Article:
and other Buddhist practices to save the planet
I doubt that you need to hear more dire predictions about the ongoing destruction of our natural environment in order to be motivated to work to save it. In fact, too many dire predictions can make us throw up our hands in despair. So I’m not going to tell you how many species a day are becoming extinct, or how soon your home will be covered by melted polar ice. You already know it’s too many and too soon.
Lists of practical things we can do for the environment are helpful tools to keep us from wallowing in anger and despair. And we also need help with our deep conviction that we need more stuff and we need it quick. This is where Buddhist teachings can give us succor. If we take Buddha’s advice, we may find we actually want less stuff, and we want it slowly.
The following are five simple—and not so simple—everyday practices to benefit the Earth.
1 First and foremost, cultivate joy This whole save-the-planet project is not about sitting in a cold dark room shivering while you cut your hands up trying to get the metal rings off the tops of the glass bottles for the recycling. You don’t have to do that anymore! You can put the bottles into the bin with the rings still on them. The Metta Sutra says: “May I be easily contented and joyous.” And one of the practices the Buddha called the Four Immeasurables is mudita, sometimes translated as “sympathetic joy.” Your joy is my joy. The more joy we have in our lives, the more likely we are to think Yes! We can keep this planet green! And we can have a good time doing it, too. Also, the less likely we are to find ourselves driving somewhere to buy something shiny and electronic, and then driving somewhere else to buy something sweet and greasy, and then driving home to eat it in front of the TV. So consciously, deliberately, make room for what gives you joy in your daily life.
Every morning, I say, “I vow to be grateful for the precious opportunity of human birth.” And I don’t let myself use the excuse that I don’t have time. It doesn’t take much time to be grateful. It doesn’t take much time to notice the way the shadow of the tree outside the window flickers on my bedroom wall. About two or three seconds. Wow!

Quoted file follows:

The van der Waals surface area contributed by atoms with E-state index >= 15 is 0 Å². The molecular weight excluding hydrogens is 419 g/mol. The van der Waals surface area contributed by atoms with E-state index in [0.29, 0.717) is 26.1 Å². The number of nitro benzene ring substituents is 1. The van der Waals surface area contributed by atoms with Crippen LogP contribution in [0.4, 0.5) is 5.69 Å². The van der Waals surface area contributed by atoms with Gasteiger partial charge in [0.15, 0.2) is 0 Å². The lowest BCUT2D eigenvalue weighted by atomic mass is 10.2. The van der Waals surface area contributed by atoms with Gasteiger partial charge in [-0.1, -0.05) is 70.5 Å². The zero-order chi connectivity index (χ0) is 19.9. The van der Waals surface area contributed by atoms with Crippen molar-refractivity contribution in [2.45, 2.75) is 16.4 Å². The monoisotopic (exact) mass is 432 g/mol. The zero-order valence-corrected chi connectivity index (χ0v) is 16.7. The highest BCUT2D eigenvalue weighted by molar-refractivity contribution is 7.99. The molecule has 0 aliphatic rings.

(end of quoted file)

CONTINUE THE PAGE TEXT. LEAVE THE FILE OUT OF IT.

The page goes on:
In particular, enjoy nature in whatever way you can, and share that joy with others. Put up a bird feeder. Take a child or an elderly person to the park—somebody who couldn’t get there by themselves. Children have less opportunity to run wild in nature than they did when I was a child. Vacant lots and ditches are hard to come by, and where they exist, they are often polluted or unsafe. So take some kids you love to a place they can run around unsupervised, forming their own connection with dirt and twigs and bugs and hollow trees. Next thing you know, they’ll be sitting up in a redwood tree for a couple of years.
2 Stop Shopping! Once I took a vow not to buy anything except food or tools for six months. I allowed myself to get new pens, new printer cartridges for my computer, new light bulbs for the house (energy-efficient fluorescent ones, of course!); but no new clothes, books, or CDs. I rediscovered shirts put aside for the lack of a button, and I took my mending basket with me to meetings. I went to our beloved public library. I was surprised by what a relief it was not to be looking with longing in shop windows or leafing lustfully through catalogs. It’s like when I stop eating sugar—to my surprise, after a while I stop wanting sugar. Those six months changed my habits: I mend more; I use the library more; I cancel the unbidden catalogs. Just for an experiment, try to stop shopping yourself. You’ll be amazed. Zen teacher Reb Anderson says “Stop shopping” is Zen practice in a nutshell. The planet will be better off when we catch on to the idea that more new stuff isn’t what’s going to save us from suffering.
Call the 800 number on the catalog and tell them to take you off the list. It’s easy. And write to Direct Marketing Association, Mail Preference Service, P.O. Box 643, Carmel, NY 10512, asking them to put you on the list of those who don’t want to receive marketing mailings.
Circulate gifts, as was traditional among Native Americans and many other cultures. Give away things you already have as presents instead of buying expensive gifts. Polish up that old necklace. Wash and iron a pretty shirt you never wear anymore, and put it in a box with tissue paper. Knit, crochet, make a quilt, a book of photos, tomato chutney, plum jam. Remember, Buddha’s robe was sewn from scraps of shrouds. I recently participated in a clothing swap organized by my sister, in which friends came together in her living room bringing clothes we didn’t want any more, and went home with other people’s rejects. We laughed a lot and told stories about the clothes, and I acquired a purple Tencel jacket whose beauty is enhanced by the fact that it used to belong to my friend Lisa. The clothes that were not adopted by anybody went to Goodwill.
My mother, in simplifying her life and cutting back on her possessions, has taken up the practice of giving books from her library to her grandchildren for Christmas and birthdays. She chooses well, according to their particular interests: a collection of poetry by Yeats, a book about Chicago architecture, a guide to butterflies or Italian frescoes. Of course not everyone has such a library, but if you look at your possessions with an eye to circulating delight, you may be surprised at what you find.